Published from 1871 until 1918, Puck magazine was America’s first successful humor magazine featuring cartoons and political satire. Their Thanksgiving covers, while not always political, usually were and are still fun to look at today even if the relevance has been lost to time. Their choice of makes sense when you know that they were based out of New York City. Tammany Hall, which we all heard about in history class but have since forgotten, figures prominently.
Here’s a selection of Puck‘s Thanksgiving covers from around the turn of the 20th century, courtesy the Library of Congress.
That’s prominent New York politician David B. Hall, who we’ll see again in 1902. He lost the NY gubernatorial race in 1894 to Levi P. Morton.
Tammany Hall was a frequent target for Puck‘s cartoons.
That’s newly elected President William McKinley, getting ready to enjoy a turkey carved by Mark Hanna, Republican Senator from Ohio and McKinley’s campaign manager in 1896 and 1900. The “Sound Money” reference had to do with a fierce debate at the time regarding what would back U.S. currency. Proponents of “sound money” wanted currency to be backed by gold, as opposed to backing by either silver or silver and gold.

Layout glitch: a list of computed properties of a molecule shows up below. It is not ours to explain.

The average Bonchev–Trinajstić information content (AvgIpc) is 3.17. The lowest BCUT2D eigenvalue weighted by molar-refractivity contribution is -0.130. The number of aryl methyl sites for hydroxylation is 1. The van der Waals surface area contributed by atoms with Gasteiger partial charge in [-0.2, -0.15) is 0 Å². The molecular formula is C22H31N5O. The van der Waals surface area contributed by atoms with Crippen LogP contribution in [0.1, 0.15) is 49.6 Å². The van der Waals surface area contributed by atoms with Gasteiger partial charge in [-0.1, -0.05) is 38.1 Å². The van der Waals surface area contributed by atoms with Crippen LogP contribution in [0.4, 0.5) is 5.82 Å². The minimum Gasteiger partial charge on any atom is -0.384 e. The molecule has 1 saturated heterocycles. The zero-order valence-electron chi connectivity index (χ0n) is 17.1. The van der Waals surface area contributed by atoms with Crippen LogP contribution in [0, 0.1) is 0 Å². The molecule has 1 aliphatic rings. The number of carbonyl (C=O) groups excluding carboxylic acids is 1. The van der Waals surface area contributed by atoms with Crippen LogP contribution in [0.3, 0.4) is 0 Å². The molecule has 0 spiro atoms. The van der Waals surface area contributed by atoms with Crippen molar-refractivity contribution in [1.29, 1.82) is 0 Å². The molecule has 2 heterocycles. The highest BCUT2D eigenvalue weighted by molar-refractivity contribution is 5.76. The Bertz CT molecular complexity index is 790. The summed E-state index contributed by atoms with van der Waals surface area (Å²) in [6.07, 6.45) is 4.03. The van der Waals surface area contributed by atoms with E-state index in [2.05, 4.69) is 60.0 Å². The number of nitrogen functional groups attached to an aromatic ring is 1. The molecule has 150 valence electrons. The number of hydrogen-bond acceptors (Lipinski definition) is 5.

Here’s some late 19th century New York political satire for you. Sitting at the table, ready to carve up a turkey called “Patronage of Greater NY” is Richard Croker, one of the leaders of the infamous Tammany Hall. The dog is Republican heavy hitter and U.S. Senator Thomas C. Platt. Don’t ask me to interpret the meaning in this drawing.
That’s three-time Democratic presidential candidate William Jennings Bryan chasing a turkey named “Nov. Election.” Bryan lost the general election in 1900 to William McKinley.
I’m getting the feeling that the publishers of Puck were not fans of William Jennings Bryan.
Spoofed here are former New York governor and U.S Congressman David B. Hill (“Dismal Dave”) and William Jennings Bryan (“Weary William”).
I’m sure you recognize Teddy Roosevelt on this cover. I’m guessing this is supposed to be a positive cartoon since he’s about to chop the head off a turkey called “Flim-Flam Finance.”
This isn’t too hard to interpret, just six years before the outbreak of World War I and the dissolution of the Ottoman Empire.
Yeah, I’m not sure what this means.
Your guess is as good as mine on this one too.
Well that’s a quite pleasant way to conclude our little gallery.
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